Icebreaker merino are expensive and don't stink after a week. The crotch goes first though. Depends if you can justify the cost given limited lifespan (maybe 70 days?)

Snowgum in Australia do some great ones for day use, dry, wicking, comfortable and not too expensive. If you happen to be in Melbourne ever.

The old karrimor silver impregnated ones were good but no longer made.

Basically synthetics are ok for day trips but merino best for cold or extended trips.

Muel - on 27 Jan 2013
In reply to Muel:

Cheers for the replies guys, think I'm going to look into those Bridgedale ones, they seem like just the ticket for now. Not going to start splashing out £50 on them or experimenting with toe socks just yet.
philpdr - on 27 Jan 2013
In reply to Richard Carter:Got a couple of pairs of Paramo which are pretty good.
Flat4matt on 27 Jan 2013 -
In reply to Muel:

Worn a pair of mund socks(cant remember the model but they were thick when new andwere thermo somethings!!!) and werent wool but synthetic based in scotland last feb and were fine when worn with a very thin liner. Nice and warm and no blisters at all, though that's thanks to perfect fitting boots ofcourse.(mammut/raichle gtx xt from memory)
However, I was skiing in france last week and my feet were freezing in a brand new pair of smartwool phd's. I very rarely get cold feet and am sure that they made my feet sweat too much that caused moisture and then made my feet feel cold, that swith custom footbeds too!!!) Though ski boots arent breathable so an unfair test i guess??!. Shall be putting the phds to the test next week In scotland again but climbing this time in a different pair of boots!!

nufkin - on 27 Jan 2013
In reply to dutybooty:
> (In reply to Muel)
> more amused by the fact that practitioners of our "extreme, adrenaline junky" sport are having a conversation about socks :D

You're forgetting what Loo-Tenant Dayan tought you?
readysalted on 27 Jan 2013 - whois?
Never tried 1000 mile socks, and don't think I would like them.

My feet aren't too fussy thankfully and don't blister up too much, but I swear by Bridgedales. I have loads of different pairs of them, and at 15 quid a pop they're not exactly cheap are they but they are very comfy, very good in hot temps at reducing sweating but also very warm in the cold, and most importantly for me hold up VERY well to regular washing (a few times a week and they've lasted me a few years without thinning out or getting holes), and also resist the abuse my sometimes long toenails give them.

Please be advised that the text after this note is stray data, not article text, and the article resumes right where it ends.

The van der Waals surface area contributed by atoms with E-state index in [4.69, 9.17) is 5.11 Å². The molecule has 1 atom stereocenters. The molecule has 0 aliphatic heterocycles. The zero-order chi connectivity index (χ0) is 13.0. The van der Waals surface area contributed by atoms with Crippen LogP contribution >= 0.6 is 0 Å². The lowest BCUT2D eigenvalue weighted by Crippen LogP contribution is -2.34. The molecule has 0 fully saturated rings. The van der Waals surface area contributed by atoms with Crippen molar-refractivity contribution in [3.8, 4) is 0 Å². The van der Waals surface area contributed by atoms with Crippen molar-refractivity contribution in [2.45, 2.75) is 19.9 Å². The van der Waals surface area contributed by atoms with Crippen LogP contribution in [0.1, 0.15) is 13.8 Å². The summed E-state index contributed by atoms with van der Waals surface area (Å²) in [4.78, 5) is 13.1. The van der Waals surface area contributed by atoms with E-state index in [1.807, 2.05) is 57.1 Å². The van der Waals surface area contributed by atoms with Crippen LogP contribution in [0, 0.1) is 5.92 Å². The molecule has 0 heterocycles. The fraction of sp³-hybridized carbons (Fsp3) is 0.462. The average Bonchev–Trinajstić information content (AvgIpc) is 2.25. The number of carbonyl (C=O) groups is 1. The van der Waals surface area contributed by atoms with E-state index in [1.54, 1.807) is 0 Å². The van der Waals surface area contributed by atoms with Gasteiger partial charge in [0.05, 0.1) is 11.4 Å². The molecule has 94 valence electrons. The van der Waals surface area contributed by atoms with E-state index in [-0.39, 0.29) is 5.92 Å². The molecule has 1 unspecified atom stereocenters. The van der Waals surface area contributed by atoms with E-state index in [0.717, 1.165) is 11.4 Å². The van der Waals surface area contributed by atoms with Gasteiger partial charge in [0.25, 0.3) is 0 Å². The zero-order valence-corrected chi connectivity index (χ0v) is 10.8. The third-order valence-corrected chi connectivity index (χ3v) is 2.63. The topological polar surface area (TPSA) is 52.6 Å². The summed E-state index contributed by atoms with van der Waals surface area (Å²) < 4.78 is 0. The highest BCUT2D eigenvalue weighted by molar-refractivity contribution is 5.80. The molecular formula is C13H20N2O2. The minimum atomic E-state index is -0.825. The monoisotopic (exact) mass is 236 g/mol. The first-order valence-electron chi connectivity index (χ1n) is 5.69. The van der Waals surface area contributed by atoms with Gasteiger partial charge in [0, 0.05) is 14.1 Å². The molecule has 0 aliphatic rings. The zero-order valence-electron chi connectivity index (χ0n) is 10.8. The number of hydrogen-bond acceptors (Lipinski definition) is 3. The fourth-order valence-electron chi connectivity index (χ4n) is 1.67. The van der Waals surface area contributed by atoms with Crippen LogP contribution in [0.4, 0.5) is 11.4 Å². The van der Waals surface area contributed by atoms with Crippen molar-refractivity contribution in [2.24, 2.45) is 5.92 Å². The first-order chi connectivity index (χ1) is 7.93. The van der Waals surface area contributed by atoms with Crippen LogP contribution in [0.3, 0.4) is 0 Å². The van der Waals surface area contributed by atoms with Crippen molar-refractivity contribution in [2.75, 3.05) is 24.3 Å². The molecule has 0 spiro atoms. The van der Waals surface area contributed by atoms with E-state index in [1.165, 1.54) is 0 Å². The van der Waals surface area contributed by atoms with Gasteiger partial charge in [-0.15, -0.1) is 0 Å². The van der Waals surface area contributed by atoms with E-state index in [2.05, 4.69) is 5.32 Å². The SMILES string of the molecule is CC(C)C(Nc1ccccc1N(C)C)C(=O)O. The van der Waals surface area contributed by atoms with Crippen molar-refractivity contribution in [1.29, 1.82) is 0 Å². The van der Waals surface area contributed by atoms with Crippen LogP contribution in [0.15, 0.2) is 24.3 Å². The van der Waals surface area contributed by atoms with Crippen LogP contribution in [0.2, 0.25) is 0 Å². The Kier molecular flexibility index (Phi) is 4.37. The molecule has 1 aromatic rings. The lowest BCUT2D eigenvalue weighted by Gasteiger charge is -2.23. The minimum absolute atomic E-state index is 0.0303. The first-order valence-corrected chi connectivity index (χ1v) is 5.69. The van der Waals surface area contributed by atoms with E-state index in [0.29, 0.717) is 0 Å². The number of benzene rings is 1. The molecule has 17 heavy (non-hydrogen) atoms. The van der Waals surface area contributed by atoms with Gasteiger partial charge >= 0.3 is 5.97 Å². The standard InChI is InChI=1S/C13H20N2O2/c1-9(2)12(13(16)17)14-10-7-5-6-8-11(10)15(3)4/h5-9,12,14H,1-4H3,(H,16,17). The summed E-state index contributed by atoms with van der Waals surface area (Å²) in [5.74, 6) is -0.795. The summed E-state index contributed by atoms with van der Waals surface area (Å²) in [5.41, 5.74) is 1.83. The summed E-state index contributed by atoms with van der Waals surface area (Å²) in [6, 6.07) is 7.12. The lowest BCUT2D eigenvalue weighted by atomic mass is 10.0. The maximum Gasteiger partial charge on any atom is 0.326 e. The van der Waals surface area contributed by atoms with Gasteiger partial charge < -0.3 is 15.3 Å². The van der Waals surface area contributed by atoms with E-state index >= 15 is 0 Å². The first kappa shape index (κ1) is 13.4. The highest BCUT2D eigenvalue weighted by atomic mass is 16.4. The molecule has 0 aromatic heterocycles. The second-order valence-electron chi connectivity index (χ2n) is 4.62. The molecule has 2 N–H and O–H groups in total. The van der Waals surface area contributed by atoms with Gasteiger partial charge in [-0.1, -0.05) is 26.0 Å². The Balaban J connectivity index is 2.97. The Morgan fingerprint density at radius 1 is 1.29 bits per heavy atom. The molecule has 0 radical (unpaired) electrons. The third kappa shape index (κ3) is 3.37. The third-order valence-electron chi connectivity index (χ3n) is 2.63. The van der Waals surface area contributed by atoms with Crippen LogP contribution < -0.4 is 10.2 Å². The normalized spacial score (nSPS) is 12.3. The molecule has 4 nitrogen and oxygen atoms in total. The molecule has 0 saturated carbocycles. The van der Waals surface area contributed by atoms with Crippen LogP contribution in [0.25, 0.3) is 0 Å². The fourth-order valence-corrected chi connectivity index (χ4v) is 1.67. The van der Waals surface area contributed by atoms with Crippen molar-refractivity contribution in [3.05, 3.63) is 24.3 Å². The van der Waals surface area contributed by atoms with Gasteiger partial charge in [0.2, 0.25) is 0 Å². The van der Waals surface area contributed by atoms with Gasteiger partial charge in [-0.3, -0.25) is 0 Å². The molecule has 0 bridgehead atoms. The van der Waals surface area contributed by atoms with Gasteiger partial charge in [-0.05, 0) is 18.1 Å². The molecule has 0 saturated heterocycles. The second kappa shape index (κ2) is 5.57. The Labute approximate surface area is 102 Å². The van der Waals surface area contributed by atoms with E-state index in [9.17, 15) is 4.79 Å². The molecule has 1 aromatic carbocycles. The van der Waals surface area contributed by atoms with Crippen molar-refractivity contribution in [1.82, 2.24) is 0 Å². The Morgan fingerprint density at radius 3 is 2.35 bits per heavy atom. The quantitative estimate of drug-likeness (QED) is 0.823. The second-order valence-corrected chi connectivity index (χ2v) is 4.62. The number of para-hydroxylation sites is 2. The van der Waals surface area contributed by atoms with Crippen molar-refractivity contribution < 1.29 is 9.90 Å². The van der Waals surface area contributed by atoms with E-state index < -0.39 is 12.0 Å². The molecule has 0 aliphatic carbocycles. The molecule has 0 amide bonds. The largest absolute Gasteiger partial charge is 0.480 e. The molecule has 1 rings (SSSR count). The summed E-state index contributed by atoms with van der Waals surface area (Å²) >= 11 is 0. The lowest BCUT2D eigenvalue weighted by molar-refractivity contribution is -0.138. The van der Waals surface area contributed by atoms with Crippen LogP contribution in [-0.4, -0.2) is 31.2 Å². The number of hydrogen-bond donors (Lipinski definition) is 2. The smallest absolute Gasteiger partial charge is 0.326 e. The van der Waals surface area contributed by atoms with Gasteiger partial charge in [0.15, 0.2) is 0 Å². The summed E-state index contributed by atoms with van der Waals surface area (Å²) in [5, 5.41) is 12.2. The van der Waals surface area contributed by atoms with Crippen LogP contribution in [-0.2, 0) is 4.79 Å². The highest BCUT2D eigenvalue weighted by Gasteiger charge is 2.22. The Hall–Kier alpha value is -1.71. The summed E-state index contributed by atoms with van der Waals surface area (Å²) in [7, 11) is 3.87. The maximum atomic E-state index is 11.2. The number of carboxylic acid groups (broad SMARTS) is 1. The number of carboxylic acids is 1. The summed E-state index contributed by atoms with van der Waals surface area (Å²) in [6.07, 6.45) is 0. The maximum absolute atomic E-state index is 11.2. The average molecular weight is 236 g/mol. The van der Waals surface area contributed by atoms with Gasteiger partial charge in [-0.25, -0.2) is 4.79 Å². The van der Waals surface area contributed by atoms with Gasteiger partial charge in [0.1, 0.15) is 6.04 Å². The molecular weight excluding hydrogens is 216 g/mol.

I'm sticking with them now so wouldn't change them and am happy they work for me. If it ain't broke don't fix it.
CarolineMc - on 27 Jan 2013
In reply to Muel: The spongiest longest lasting warmest lovliest socks that I use (and have for the last 20 years!) are Thorlo Mountaineering socks. They have been called a few different things over the decades but haven't really changed. Big fat woolly things that are toasty as a toasty thing, and last for literally years and years. However, they've just discontinued the small size so I can't get them anymore . My 18 year old ones have been relegated to dossing, and my 8 year old ones are just getting a bit thin.

I find Bridgedales go flat after about a year and even Wigwam which are supposed to be as good as Thorlo don't hold up so well (although they are better than Bridgdales!). I'm currently experimenting with a new pair of Wigwam that cost about £16 versus a pair of Regatta £5.99 which have 55% wool and cost £6. So far there is little difference, so if I'm going to be getting through them every 12 months I'll go for the cheap Regattas!

Meantime if anyone finds any Thorlo mountaineering in size UK4-5.5 then let me know - I'll buy the lot!! Co:
iksander on 28 Jan 2013
In reply to Muel: Personally I find 2 pairs bulky, hot and slippery (disconcerting when climbing). I really rate Lorpen Heavy Trekker socks
owlart - on 28 Jan 2013
In reply to Muel: I wear Bridgedale Light Hiker socks and I've hardly ever had a problem with blisters (and the times I have, it's not been the socks at fault, but the wearer!). I think they've renamed them to be 'Comfort Trekker' or something now. Mine have lasted a fair number of years, but they've gone thin on the soles now and are about in need of replacement. I've never tried two pairs of socks, as I haven't needed to.
John Stainforth - on 28 Jan 2013
In reply to Muel:

Talking of science and socks, can any one explain the continual mystery of how I put an even number of socks into the wash and only an odd number of socks comes out? This happened to me again this morning, and it has been happening all my life. The quantity of socks I must have lost is astronomical.

Is this something to do with quantum weirdness, or parallel universes, or just plain old black holes?
Flinticus - on 28 Jan 2013
Anyone else use Fox River socks? I got two pairs of their Wick Dry Off Road socks and that was an end to my blisters. However I cannot get the same sock again in the UK so have switched to another of their socks, the Trail Crew Lightweight: yet to test out.